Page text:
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UN warns of ‘mass deaths’ in Myanmar after 100,000 flee fighting | ASEAN News

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A United Nations rights expert has warned of “mass deaths from starvation, disease and exposure” in eastern Myanmar after “brutal, indiscriminate attacks” by the military forced tens of thousands of people to flee their homes in Kayah State.

In a statement on Wednesday, Tom Andrews, the UN special rapporteur for Myanmar, called for urgent international action, saying attacks by the military – which took power after a February coup – were “threatening the lives of many thousands of men, women and children” in Kayah or Karenni state.

“Let me blunt,” Andrews said.  “Mass deaths from starvation, disease, and exposure, on a scale we have not yet seen since the February 1 coup, could occur in Kayah State absent immediate action.”

The plea came hours after the UN office in Myanmar said the violence in Kayah had displaced an estimated 100,000 people, who were now seeking safety in forests, host communities and southern parts of neighbouring Shan state.

Those fleeing and those in locations affected by the bombing and artillery fire were in dire need of food, water, shelter, fuel and access to healthcare, the UN office said in a statement.

“This crisis could push people across international borders seeking safety,” it warned, calling for all parties to “take the necessary measures and precautions to protect civilians and civilian infrastructure”.

This picture taken on June 1, 2021 shows people taking refuge in a jungle area in Demoso, Kayah state, after they fled from fighting between the Myanmar military and members of the People’s Defence Forces (PDF) [Stringer/ AFP]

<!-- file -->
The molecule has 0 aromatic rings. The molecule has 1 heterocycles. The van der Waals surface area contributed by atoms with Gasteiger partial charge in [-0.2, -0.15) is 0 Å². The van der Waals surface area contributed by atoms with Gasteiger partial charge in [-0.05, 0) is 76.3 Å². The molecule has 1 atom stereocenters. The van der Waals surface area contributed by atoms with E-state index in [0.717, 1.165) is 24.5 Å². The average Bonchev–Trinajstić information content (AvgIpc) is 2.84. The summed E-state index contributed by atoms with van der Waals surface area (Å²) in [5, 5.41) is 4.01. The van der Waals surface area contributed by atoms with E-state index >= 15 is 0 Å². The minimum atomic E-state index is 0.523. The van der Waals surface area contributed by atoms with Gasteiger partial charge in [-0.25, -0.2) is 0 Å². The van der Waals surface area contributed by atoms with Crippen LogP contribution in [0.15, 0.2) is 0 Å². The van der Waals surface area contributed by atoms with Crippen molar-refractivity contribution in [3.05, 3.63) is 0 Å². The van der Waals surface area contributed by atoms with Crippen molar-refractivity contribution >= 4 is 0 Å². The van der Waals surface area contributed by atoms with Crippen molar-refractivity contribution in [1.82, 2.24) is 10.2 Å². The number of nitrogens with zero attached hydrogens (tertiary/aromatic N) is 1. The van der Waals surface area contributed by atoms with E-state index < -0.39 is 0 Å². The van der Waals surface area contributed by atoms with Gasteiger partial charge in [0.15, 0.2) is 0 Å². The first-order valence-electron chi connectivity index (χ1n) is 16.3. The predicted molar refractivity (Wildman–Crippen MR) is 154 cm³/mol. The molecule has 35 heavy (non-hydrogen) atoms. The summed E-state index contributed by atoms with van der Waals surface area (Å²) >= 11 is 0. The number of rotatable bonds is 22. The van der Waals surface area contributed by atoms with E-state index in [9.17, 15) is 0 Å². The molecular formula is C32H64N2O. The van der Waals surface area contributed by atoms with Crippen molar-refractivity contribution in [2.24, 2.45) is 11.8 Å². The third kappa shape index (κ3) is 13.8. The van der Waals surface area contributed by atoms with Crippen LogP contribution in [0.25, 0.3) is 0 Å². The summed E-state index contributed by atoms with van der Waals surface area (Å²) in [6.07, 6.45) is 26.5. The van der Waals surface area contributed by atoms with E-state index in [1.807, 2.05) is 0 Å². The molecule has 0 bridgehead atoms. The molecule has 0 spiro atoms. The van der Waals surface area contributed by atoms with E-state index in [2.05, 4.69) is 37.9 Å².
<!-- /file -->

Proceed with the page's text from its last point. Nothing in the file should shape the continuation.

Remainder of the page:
This picture taken on June 3, 2021 shows people taking refuge in a jungle area in Demoso, Kayah state [Stringer/ AFP]

Myanmar has been in chaos since the military takeover, with daily protests across the country and fighting in border areas between the military and armed ethnic minority groups. Human rights groups say security forces have killed at least 849 people since the coup and detained 5,800 others.

People living in Kayah told Al Jazeera the military has launched indiscriminate air attacks and shelling in civilian areas after fighting broke out on May 21 between the security forces and a civilian resistance group calling itself the Karenni People’s Defense Force (KPDF).

There have been several deaths, including that of a 14-year-old boy who was shot dead in Loikaw township and a young man who was shot in the head with his hands tied behind his back. The military has repeatedly attacked churches in the predominantly Christian area, in one instance killing four people who were among 300 villagers sheltering at a Catholic church in Loikaw.

‘Painfully slow progress’ on ASEAN plan

Security forces have also attacked and threatened humanitarian workers, while Andrews said he had received reports that soldiers were “stopping aid from reaching these desperate people” by setting up military blockades and laying landmines on public roads.

“Any pressure or leverage UN member states can put on the junta must now be exerted so that junta leader Min Aung Hlaing will immediately:  (1): open access roads and allow lifesaving aid to reach those in need, and (2) stop terrorizing the population by ceasing the aerial bombardment, shelling, and shooting of civilians.”

Andrews said the military’s attacks against civilians in Kayah was the “latest in a series throughout Myanmar causing massive displacement and humanitarian suffering, including in Mutraw in Karen State, Mindat in Chin State, and Bago City, among other areas”.

“Now more than ever, the international community must cut off access to the resources the junta relies on to continue these brutal attacks against the people of Myanmar,” he added.

Myanmar’s military has so far ignored international criticism of its violent crackdown and showed little sign of heeding a “Five-Point Consensus” agreed between Min Aung Hlaing and Southeast Asian leaders in April. The agreement – reached at a special summit of the Association of Southeast Asian Nations (ASEAN) – called for an end to violence, political talks and the naming of a regional special envoy.